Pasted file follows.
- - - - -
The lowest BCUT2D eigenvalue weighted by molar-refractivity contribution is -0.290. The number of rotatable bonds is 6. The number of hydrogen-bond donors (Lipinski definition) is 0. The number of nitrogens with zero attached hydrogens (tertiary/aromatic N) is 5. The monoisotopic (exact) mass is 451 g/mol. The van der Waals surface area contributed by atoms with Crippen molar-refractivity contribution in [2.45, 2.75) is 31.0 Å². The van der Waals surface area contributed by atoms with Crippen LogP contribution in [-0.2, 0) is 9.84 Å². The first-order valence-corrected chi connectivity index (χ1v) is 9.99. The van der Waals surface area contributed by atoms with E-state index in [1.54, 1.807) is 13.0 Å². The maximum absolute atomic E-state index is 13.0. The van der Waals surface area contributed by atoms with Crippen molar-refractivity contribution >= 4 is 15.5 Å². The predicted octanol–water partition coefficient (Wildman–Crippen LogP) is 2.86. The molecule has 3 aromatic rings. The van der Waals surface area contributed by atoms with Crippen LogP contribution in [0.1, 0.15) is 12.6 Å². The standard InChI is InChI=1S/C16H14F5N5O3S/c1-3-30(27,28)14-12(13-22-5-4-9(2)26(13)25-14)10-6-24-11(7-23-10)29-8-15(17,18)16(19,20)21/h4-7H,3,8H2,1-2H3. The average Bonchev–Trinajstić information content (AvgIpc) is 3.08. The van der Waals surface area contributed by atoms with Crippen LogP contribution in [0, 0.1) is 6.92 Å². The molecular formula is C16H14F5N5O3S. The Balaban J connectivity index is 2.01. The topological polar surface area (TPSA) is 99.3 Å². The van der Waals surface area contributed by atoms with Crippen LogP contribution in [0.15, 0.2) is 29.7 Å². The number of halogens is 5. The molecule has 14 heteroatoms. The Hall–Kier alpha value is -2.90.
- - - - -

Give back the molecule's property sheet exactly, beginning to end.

The lowest BCUT2D eigenvalue weighted by molar-refractivity contribution is -0.290. The number of rotatable bonds is 6. The number of hydrogen-bond donors (Lipinski definition) is 0. The number of nitrogens with zero attached hydrogens (tertiary/aromatic N) is 5. The monoisotopic (exact) mass is 451 g/mol. The van der Waals surface area contributed by atoms with Crippen molar-refractivity contribution in [2.45, 2.75) is 31.0 Å². The van der Waals surface area contributed by atoms with Crippen LogP contribution in [-0.2, 0) is 9.84 Å². The first-order valence-corrected chi connectivity index (χ1v) is 9.99. The van der Waals surface area contributed by atoms with E-state index in [1.54, 1.807) is 13.0 Å². The maximum absolute atomic E-state index is 13.0. The van der Waals surface area contributed by atoms with Crippen molar-refractivity contribution >= 4 is 15.5 Å². The predicted octanol–water partition coefficient (Wildman–Crippen LogP) is 2.86. The molecule has 3 aromatic rings. The van der Waals surface area contributed by atoms with Crippen LogP contribution in [0.1, 0.15) is 12.6 Å². The standard InChI is InChI=1S/C16H14F5N5O3S/c1-3-30(27,28)14-12(13-22-5-4-9(2)26(13)25-14)10-6-24-11(7-23-10)29-8-15(17,18)16(19,20)21/h4-7H,3,8H2,1-2H3. The average Bonchev–Trinajstić information content (AvgIpc) is 3.08. The van der Waals surface area contributed by atoms with Crippen LogP contribution in [0, 0.1) is 6.92 Å². The molecular formula is C16H14F5N5O3S. The Balaban J connectivity index is 2.01. The topological polar surface area (TPSA) is 99.3 Å². The van der Waals surface area contributed by atoms with Crippen LogP contribution in [0.15, 0.2) is 29.7 Å². The number of halogens is 5. The molecule has 14 heteroatoms. The Hall–Kier alpha value is -2.90.